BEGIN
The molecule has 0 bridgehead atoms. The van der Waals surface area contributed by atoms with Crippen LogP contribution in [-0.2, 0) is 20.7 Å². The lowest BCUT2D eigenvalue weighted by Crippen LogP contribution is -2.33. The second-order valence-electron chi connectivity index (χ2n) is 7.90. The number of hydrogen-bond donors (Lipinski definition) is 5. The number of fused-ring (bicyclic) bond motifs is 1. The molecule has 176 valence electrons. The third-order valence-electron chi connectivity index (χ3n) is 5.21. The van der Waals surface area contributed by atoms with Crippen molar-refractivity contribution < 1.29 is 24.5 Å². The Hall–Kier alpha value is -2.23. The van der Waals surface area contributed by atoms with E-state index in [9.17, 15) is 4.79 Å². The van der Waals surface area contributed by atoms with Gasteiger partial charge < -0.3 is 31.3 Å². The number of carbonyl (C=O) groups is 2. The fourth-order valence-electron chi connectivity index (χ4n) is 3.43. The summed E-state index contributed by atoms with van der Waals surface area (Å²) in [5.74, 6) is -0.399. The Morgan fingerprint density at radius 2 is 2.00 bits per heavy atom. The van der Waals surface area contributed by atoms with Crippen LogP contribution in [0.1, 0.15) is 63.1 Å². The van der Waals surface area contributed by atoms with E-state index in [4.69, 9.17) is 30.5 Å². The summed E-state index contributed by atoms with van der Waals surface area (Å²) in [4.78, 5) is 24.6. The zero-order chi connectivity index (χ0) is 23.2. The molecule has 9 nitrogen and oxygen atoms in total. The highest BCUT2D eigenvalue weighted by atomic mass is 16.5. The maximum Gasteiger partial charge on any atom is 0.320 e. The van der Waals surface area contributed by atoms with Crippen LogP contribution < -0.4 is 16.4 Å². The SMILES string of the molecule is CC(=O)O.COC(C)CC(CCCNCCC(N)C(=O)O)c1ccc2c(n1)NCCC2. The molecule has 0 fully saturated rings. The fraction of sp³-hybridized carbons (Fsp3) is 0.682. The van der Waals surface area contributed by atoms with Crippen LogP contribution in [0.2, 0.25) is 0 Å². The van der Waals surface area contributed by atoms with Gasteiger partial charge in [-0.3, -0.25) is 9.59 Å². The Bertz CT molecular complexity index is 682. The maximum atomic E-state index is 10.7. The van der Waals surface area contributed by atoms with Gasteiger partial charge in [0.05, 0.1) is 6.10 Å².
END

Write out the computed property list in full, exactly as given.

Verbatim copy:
The molecule has 0 bridgehead atoms. The van der Waals surface area contributed by atoms with Crippen LogP contribution in [-0.2, 0) is 20.7 Å². The lowest BCUT2D eigenvalue weighted by Crippen LogP contribution is -2.33. The second-order valence-electron chi connectivity index (χ2n) is 7.90. The number of hydrogen-bond donors (Lipinski definition) is 5. The number of fused-ring (bicyclic) bond motifs is 1. The molecule has 176 valence electrons. The third-order valence-electron chi connectivity index (χ3n) is 5.21. The van der Waals surface area contributed by atoms with Crippen molar-refractivity contribution < 1.29 is 24.5 Å². The Hall–Kier alpha value is -2.23. The van der Waals surface area contributed by atoms with E-state index in [9.17, 15) is 4.79 Å². The van der Waals surface area contributed by atoms with Gasteiger partial charge < -0.3 is 31.3 Å². The number of carbonyl (C=O) groups is 2. The fourth-order valence-electron chi connectivity index (χ4n) is 3.43. The summed E-state index contributed by atoms with van der Waals surface area (Å²) in [5.74, 6) is -0.399. The Morgan fingerprint density at radius 2 is 2.00 bits per heavy atom. The van der Waals surface area contributed by atoms with Crippen LogP contribution in [0.1, 0.15) is 63.1 Å². The van der Waals surface area contributed by atoms with E-state index in [4.69, 9.17) is 30.5 Å². The summed E-state index contributed by atoms with van der Waals surface area (Å²) in [4.78, 5) is 24.6. The zero-order chi connectivity index (χ0) is 23.2. The molecule has 9 nitrogen and oxygen atoms in total. The highest BCUT2D eigenvalue weighted by atomic mass is 16.5. The maximum Gasteiger partial charge on any atom is 0.320 e. The van der Waals surface area contributed by atoms with Crippen LogP contribution < -0.4 is 16.4 Å². The SMILES string of the molecule is CC(=O)O.COC(C)CC(CCCNCCC(N)C(=O)O)c1ccc2c(n1)NCCC2. The molecule has 0 fully saturated rings. The fraction of sp³-hybridized carbons (Fsp3) is 0.682. The van der Waals surface area contributed by atoms with Crippen LogP contribution in [0.2, 0.25) is 0 Å². The van der Waals surface area contributed by atoms with Gasteiger partial charge in [-0.3, -0.25) is 9.59 Å². The Bertz CT molecular complexity index is 682. The maximum atomic E-state index is 10.7. The van der Waals surface area contributed by atoms with Gasteiger partial charge in [0.05, 0.1) is 6.10 Å².